Next, we used the irradiation model to determine the relative role of inflammation in this irradiation-induced deficit. Adult rats were treated with indomethacin beginning 2 days before 10 Gray (Gy) cranial irradiation with x-rays (x-irradiation) and continuing daily for 2 months thereafter. Because rats are more radio-resistant than humans, 10 Gy approximates a clinically relevant dose and is below the threshold to cause demyelination or overt vasculopathy in rats (2932). This dose of x-irradiation spares roughly 30% of the NPC proliferative activity but completely ablates the production of neurons (12). X-irradiation was limited to a 1.5-cm cylinder centered over the cranium (remaining body parts were shielded). One month later, BrdU was administered systemically and, at 2 months after irradiation, brain tissues were analyzed for hippocampal neurogenesis.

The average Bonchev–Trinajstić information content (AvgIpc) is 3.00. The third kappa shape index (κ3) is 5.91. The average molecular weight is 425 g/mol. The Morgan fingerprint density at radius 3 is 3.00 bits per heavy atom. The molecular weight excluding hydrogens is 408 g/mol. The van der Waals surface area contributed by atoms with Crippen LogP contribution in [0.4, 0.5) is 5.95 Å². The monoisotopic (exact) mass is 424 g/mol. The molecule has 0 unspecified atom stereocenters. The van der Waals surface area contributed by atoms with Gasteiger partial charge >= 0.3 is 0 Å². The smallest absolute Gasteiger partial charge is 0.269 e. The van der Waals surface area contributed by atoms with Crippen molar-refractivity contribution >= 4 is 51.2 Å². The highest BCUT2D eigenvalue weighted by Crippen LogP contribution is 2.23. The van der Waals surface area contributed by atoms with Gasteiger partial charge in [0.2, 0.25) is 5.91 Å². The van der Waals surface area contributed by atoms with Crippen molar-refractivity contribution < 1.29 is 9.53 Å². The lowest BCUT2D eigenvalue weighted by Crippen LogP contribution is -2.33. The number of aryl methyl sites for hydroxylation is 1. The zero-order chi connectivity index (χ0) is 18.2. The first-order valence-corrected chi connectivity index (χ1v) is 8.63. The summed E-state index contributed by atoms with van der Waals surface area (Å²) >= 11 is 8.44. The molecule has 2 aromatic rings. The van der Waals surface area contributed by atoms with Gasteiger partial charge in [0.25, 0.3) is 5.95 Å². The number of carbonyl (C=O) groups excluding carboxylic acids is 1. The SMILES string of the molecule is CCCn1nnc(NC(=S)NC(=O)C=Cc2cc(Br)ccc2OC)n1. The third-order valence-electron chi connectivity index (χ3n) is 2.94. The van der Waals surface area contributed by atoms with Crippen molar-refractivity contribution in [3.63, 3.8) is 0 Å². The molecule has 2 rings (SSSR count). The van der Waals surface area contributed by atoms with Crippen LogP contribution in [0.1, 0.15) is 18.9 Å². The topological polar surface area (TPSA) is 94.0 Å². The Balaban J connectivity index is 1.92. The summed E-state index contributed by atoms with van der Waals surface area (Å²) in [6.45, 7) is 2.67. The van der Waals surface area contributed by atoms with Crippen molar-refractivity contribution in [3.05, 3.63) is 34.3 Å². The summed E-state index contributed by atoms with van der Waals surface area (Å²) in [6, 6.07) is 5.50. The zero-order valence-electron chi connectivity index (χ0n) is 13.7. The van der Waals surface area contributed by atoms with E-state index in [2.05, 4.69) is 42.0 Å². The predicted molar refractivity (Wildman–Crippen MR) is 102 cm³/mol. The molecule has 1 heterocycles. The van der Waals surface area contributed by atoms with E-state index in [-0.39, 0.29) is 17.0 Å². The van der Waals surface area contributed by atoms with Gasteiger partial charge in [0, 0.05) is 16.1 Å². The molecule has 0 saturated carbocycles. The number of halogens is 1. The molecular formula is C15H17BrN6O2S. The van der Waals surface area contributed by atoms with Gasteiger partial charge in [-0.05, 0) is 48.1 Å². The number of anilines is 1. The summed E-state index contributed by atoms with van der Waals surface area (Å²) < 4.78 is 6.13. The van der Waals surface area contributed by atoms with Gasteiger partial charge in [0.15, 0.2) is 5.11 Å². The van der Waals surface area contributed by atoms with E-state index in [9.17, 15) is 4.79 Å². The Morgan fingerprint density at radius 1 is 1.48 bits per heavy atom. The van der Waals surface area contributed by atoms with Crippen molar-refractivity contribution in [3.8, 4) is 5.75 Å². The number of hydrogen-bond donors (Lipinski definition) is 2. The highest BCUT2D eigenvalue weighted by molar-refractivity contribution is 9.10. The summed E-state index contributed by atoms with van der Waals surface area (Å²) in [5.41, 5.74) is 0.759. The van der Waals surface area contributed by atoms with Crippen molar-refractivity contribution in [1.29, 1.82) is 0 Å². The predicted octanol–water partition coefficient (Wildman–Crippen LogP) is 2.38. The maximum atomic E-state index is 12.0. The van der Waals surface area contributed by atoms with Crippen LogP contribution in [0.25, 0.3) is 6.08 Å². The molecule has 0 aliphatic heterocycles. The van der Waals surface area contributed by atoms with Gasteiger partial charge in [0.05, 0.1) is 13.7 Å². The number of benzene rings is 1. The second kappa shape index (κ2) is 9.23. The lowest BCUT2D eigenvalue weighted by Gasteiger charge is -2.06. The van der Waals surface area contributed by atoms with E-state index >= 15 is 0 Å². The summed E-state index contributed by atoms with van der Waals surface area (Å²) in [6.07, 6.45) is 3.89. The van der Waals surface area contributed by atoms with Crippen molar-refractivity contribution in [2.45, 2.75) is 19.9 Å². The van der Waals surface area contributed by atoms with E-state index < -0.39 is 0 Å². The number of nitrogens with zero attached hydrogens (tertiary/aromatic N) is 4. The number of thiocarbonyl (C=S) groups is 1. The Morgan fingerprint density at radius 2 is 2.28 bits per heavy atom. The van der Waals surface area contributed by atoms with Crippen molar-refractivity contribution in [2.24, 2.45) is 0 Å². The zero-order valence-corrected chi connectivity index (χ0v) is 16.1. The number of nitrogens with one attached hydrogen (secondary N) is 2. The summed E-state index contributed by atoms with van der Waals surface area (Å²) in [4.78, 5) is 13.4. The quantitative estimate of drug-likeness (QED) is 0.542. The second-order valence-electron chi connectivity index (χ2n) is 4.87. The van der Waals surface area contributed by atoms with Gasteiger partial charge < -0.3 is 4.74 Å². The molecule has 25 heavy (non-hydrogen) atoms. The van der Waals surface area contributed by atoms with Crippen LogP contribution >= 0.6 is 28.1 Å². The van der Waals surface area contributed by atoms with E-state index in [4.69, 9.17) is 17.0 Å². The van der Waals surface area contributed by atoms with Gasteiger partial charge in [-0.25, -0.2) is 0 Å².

As previously reported, (12) irradiation caused a striking inflammatory response characterized by the persistence of activated microglia (Fig. 3, A to C) relative to the minimal levels in normal control animals. Unbiased stereologic quantification of CD68+/ED1+ activated microglia in irradiated animals revealed that indomethacin treatment caused a 35% decrease in activated microglia per dentate gyrus (Fig. 3A). Many of these microglia were proliferative, and a large fraction of all dividing cells within the dentate gyrus were labeled for the monocyte or microglia marker CD11b, which labels both activated and resting microglia (Fig. 3D). A subpopulation of CD11b+ microglia co-expressed the marker NG2 (Fig. 3, C and D; fig. S2), which represents peripheral blood monocytes or microglia that contribute to chronic neuroinflammatory lesions within the brain (33, 34). Indomethacin was particularly effective at decreasing this CD11b+/NG2+ subpopulation of infiltrating, proliferating peripheral monocytes after irradiation (Fig. 3D), suggesting an indomethacin-induced change in chemokine and/or integrin signaling that recruits transendothelial migration of immune cells after injury.